ACLU asks full appeals court to hear undocumented teen's abortion case | Birth certificates should document same-sex parents, Ark. high court says | FBI director Wray calls for FISA renewal, more device access
October 23, 2017
DCBar SmartBrief
Late-Breaking Legal News
ACLU asks full appeals court to hear undocumented teen's abortion case
The American Civil Liberties Union on Sunday petitioned for an en banc appeals court hearing in the case of a pregnant 17-year-old girl who is undocumented. The request comes after a three-judge panel gave the Department of Health and Human Services until Oct. 31 to find a sponsor who could follow through on a Texas judge's previous order authorizing an abortion.
CNN (10/23),  The Washington Post (tiered subscription model) (10/23) 
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Birth certificates should document same-sex parents, Ark. high court says
A decision by the Arkansas Supreme Court supports the inclusion of nonbiological same-sex parents on birth certificates, but the matter of creating a legal procedure for implementing the ruling remains unresolved. "Extending the benefit of the statutes at issue to same-sex spouses will implement the mandate of the Supreme Court of the United States without impermissible rewriting of the statutes," Justice Robin Wynne wrote
Courthouse News Service (10/20) 
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FBI director Wray calls for FISA renewal, more device access
FBI director Wray calls for FISA renewal, more device access
Wray (AFP/Getty Images)
The FBI's inability to access data in more than 6,900 devices because of encryption has hindered its investigative capabilities, Director Christopher Wray said on Sunday. Wray also cautioned against allowing the act authorizing the Foreign Intelligence Surveillance Court to expire.
The Associated Press (10/22) 
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DHS, FBI issue warning to infrastructure sectors
DHS, FBI issue warning to infrastructure sectors
(Joe Raedle/Getty Images)
The Department of Homeland Security and the FBI recently warned infrastructure sectors, including the energy industry, about the increased risk of attack through a "multi-stage intrusion campaign." The agencies noted that their own systems had been compromised through a phishing campaign, but they did not specify what was affected.
The Hill (10/21) 
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Business Practices and Professional Development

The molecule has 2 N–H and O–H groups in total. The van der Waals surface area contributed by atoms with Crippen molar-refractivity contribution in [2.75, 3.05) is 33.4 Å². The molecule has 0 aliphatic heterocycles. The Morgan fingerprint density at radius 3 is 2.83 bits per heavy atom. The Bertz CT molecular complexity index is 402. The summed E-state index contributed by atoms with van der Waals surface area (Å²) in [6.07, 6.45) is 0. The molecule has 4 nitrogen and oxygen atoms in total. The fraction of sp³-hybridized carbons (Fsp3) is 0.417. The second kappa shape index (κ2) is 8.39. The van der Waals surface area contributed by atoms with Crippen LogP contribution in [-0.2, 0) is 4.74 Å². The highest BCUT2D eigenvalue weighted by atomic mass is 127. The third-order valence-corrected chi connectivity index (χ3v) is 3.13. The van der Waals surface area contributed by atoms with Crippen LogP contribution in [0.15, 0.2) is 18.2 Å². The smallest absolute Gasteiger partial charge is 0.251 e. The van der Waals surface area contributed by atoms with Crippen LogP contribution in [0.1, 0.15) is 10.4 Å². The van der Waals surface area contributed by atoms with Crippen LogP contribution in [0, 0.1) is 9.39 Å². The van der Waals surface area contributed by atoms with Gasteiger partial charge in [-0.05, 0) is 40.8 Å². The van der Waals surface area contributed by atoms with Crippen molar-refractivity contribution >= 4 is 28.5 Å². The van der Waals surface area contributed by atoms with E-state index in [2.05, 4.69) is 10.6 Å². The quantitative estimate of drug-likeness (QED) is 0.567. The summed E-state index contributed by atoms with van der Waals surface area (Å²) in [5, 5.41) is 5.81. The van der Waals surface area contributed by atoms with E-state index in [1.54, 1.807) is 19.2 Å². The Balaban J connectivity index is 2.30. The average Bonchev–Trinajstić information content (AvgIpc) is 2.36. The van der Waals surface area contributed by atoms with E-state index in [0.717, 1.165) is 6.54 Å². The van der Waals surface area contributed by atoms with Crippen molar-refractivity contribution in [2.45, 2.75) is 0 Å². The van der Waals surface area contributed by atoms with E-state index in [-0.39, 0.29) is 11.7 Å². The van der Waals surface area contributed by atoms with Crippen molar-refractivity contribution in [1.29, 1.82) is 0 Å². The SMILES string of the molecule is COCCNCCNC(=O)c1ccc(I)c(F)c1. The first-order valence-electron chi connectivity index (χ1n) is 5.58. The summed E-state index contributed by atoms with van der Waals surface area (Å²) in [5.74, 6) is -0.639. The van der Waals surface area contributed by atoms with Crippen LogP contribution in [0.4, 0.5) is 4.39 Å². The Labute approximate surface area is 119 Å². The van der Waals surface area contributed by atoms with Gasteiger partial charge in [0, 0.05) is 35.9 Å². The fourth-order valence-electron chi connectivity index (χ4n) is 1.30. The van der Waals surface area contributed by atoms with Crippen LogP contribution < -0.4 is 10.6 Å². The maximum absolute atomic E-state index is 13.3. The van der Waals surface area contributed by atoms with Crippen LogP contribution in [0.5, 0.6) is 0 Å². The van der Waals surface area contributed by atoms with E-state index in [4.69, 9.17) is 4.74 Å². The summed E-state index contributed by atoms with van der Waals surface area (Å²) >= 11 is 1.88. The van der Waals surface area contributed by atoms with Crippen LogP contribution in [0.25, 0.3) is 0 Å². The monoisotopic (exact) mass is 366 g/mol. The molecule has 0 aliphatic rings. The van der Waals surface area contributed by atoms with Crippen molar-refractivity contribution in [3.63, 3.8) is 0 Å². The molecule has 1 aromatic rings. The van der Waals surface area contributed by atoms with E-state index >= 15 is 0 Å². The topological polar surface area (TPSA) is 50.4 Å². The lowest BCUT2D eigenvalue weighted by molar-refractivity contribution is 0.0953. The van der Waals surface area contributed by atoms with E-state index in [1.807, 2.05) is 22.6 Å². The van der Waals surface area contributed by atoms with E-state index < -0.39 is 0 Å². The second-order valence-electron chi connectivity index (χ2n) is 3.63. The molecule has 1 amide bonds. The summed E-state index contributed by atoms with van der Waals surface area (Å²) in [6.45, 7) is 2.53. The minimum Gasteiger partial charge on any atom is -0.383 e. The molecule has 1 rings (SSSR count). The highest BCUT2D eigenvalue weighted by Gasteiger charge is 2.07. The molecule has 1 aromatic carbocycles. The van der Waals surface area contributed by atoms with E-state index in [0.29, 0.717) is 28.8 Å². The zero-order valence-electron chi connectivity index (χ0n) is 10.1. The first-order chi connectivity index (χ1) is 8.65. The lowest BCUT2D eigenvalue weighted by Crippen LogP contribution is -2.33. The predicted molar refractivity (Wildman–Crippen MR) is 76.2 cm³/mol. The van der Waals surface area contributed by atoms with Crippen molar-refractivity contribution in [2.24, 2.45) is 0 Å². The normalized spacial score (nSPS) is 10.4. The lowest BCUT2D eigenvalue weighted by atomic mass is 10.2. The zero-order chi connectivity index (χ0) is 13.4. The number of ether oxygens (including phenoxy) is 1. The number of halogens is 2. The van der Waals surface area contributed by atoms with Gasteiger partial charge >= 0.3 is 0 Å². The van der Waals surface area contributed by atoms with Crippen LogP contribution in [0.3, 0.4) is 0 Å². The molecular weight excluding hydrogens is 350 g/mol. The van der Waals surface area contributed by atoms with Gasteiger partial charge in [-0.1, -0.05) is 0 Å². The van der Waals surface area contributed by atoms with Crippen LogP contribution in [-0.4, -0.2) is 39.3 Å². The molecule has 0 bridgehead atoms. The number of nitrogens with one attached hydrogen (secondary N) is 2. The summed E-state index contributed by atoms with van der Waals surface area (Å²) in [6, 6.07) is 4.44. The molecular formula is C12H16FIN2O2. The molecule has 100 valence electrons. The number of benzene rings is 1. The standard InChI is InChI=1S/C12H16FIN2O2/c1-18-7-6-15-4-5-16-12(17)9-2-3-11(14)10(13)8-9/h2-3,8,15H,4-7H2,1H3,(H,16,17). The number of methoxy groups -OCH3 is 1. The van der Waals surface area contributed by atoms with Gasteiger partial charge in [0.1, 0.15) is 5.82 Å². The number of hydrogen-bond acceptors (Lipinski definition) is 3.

Commentary: Even small steps can develop leadership culture
Creating a leadership culture in a law firm can start with one or two introductory steps, such as periodic attendance at committee meetings, writes Anna Rappaport of Excelleration Coaching. Rappaport also suggests actively seeking recommendations of potential leaders, noting that "[c]reating a leadership culture is not a one-person job."
ABA Law Practice Today online (10/12) 
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Commentary: Think differently to overcome impostor syndrome
Impostor syndrome, which involves a fear of being revealed as a fraud, is fairly common and erodes productivity as well as happiness, writes attorney and life coach Kara Loewentheil. Learning to change the thought process behind impostor syndrome to focus on more confident thoughts is the key, she writes.
Above the Law (10/20) 
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Laws, Cases and Regulations
Honolulu prosecutor, former police chief indicted in fraud case
Retired Honolulu police chief Louis Kealoha and deputy city prosecutor Katherine Kealoha, who are married, and four other people face 20 federal counts including bank fraud, obstruction, identity theft and conspiracy. They are accused of a financial scheme for personal gain and arranging for police officers to discredit Katherine Kealoha's uncle when a dispute could have led to the discovery of the alleged scheme.
The Associated Press (10/21) 
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Family of Marine charged with hate crime says Ore. assault was spurred by PTSD
Friends and family of Damien Rodriguez, a former Marine charged with a felony hate crime after throwing a chair at an Iraqi restaurant server in Portland, Ore., say the incident was the result of inadequately treated post-traumatic stress disorder. Rodriguez has offered to apologize for the event, and prosecutors say a pretrial agreement could reduce the likelihood he will spend time in prison.
The New York Times (free-article access for SmartBrief readers) (10/18) 
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D.C. Bar News
Pro Bono Center + Mess Hall = A thriving food community
Pro Bono Center + Mess Hall = A thriving food community
Goldberg (left) and Maxwell (Patrice Gilbert Photography)
Read about how meetings between Al Goldberg of Mess Hall and Darryl Maxwell of the D.C. Bar Pro Bono Center's Small Business Legal Assistance Program helped Mess Hall become a robust food business incubator with 40 members serving the D.C. community.
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One week left to comment
One week left to comment
The District of Columbia Commission on Judicial Disabilities and Tenure invites comments on the qualifications of four judges to continue their judicial service as senior judges. The deadline is next Monday, Oct. 30.
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